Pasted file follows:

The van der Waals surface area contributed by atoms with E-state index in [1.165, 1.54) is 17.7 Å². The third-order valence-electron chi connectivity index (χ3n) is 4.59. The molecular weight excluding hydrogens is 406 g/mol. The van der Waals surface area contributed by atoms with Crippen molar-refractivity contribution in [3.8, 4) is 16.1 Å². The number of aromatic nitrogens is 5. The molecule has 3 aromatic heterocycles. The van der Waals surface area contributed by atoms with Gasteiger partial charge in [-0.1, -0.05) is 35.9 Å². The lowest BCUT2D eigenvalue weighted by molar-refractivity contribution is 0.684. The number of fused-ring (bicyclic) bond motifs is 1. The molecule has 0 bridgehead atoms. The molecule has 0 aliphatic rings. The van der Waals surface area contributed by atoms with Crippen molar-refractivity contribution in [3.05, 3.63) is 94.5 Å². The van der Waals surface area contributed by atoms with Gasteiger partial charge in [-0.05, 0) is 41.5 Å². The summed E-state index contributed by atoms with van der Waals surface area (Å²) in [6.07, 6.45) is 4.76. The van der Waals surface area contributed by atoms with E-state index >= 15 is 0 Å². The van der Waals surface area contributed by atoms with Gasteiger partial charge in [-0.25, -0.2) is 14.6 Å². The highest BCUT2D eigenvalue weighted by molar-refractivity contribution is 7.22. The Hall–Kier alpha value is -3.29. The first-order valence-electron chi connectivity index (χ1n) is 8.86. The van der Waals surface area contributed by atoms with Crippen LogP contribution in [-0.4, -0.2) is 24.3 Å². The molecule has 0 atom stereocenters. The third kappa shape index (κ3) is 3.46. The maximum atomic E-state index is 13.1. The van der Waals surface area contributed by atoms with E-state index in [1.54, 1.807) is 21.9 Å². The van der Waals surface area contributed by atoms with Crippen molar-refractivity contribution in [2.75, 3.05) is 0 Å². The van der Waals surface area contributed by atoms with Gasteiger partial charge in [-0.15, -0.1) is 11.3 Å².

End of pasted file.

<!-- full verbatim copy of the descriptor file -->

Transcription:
The van der Waals surface area contributed by atoms with E-state index in [1.165, 1.54) is 17.7 Å². The third-order valence-electron chi connectivity index (χ3n) is 4.59. The molecular weight excluding hydrogens is 406 g/mol. The van der Waals surface area contributed by atoms with Crippen molar-refractivity contribution in [3.8, 4) is 16.1 Å². The number of aromatic nitrogens is 5. The molecule has 3 aromatic heterocycles. The van der Waals surface area contributed by atoms with Gasteiger partial charge in [-0.1, -0.05) is 35.9 Å². The lowest BCUT2D eigenvalue weighted by molar-refractivity contribution is 0.684. The number of fused-ring (bicyclic) bond motifs is 1. The molecule has 0 bridgehead atoms. The molecule has 0 aliphatic rings. The van der Waals surface area contributed by atoms with Crippen molar-refractivity contribution in [3.05, 3.63) is 94.5 Å². The van der Waals surface area contributed by atoms with Gasteiger partial charge in [-0.05, 0) is 41.5 Å². The summed E-state index contributed by atoms with van der Waals surface area (Å²) in [6.07, 6.45) is 4.76. The van der Waals surface area contributed by atoms with E-state index >= 15 is 0 Å². The van der Waals surface area contributed by atoms with Gasteiger partial charge in [-0.25, -0.2) is 14.6 Å². The highest BCUT2D eigenvalue weighted by molar-refractivity contribution is 7.22. The Hall–Kier alpha value is -3.29. The first-order valence-electron chi connectivity index (χ1n) is 8.86. The van der Waals surface area contributed by atoms with Crippen LogP contribution in [-0.4, -0.2) is 24.3 Å². The molecule has 0 atom stereocenters. The third kappa shape index (κ3) is 3.46. The maximum atomic E-state index is 13.1. The van der Waals surface area contributed by atoms with E-state index in [1.54, 1.807) is 21.9 Å². The van der Waals surface area contributed by atoms with Crippen molar-refractivity contribution in [2.75, 3.05) is 0 Å². The van der Waals surface area contributed by atoms with Gasteiger partial charge in [-0.15, -0.1) is 11.3 Å².